Risk and protective factors for self-harm and suicide behaviours among serving and ex-serving personnel of the UK Armed Forces, Canadian Armed Forces, Australian Defence Force and New Zealand Defence Force: A systematic review

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Abstract

Background Self-harm and suicide behaviours are a major public health concern. Several factors are associated with these behaviours among military communities. Identifying these factors may have important implications for policy and clinical services. The aim of this review was to identify the risk and protective factors associated with self-harm and suicide behaviours among serving and ex-serving personnel of the United Kingdom Armed Forces, Canadian Armed Forces, Australian Defence Force and New Zealand Defence Force. Methods A systematic search of seven online databases (PubMed, Web of Science, Embase, Global Health, PsycINFO, PTSDpubs and CINAHL) was conducted alongside cross-referencing, in October 2022. Following an a priori PROSPERO approved protocol (CRD42022348867), papers were independently screened and assessed for quality. Data were synthesised using a narrative approach. Results Overall, 28 papers were included: 13 from Canada, 10 from the United Kingdom, five from Australia and none from New Zealand. Identified risk factors included being single/ex-relationship, early service leavers, shorter length of service (but not necessarily early service leavers), junior ranks, exposure to deployment-related traumatic events, physical and mental health diagnoses, and experience of childhood adversity. Protective factors included being married/in a relationship, higher educational attainment, employment, senior ranks, and higher levels of perceived social support. Conclusion Adequate care and support are a necessity for the military community. Prevention and intervention strategies for self-harm and suicide behaviours may be introduced early and may promote social networks as a key source of support. This review found a paucity of peer-reviewed research within some populations. More peer-reviewed research is needed, particularly among these populations where current work is limited, and regarding modifiable risk and protective factors.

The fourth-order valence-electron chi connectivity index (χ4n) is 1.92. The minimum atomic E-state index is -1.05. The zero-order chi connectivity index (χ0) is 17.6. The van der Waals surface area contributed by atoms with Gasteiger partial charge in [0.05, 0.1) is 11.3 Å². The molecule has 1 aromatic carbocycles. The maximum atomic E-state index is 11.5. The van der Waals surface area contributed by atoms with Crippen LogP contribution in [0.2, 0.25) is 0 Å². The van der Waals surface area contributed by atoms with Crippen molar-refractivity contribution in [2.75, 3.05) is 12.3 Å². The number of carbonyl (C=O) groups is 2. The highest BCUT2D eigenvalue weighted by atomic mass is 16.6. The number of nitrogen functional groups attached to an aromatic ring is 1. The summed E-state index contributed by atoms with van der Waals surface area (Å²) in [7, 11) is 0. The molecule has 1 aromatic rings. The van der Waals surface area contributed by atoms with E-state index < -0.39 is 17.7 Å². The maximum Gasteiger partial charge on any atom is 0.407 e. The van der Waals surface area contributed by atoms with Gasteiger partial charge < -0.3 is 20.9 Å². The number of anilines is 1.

Original languageEnglish
Article numbere0299239
JournalPLoS ONE
Volume19
Issue number4 April
DOIs
Publication statusPublished - 26 Apr 2024

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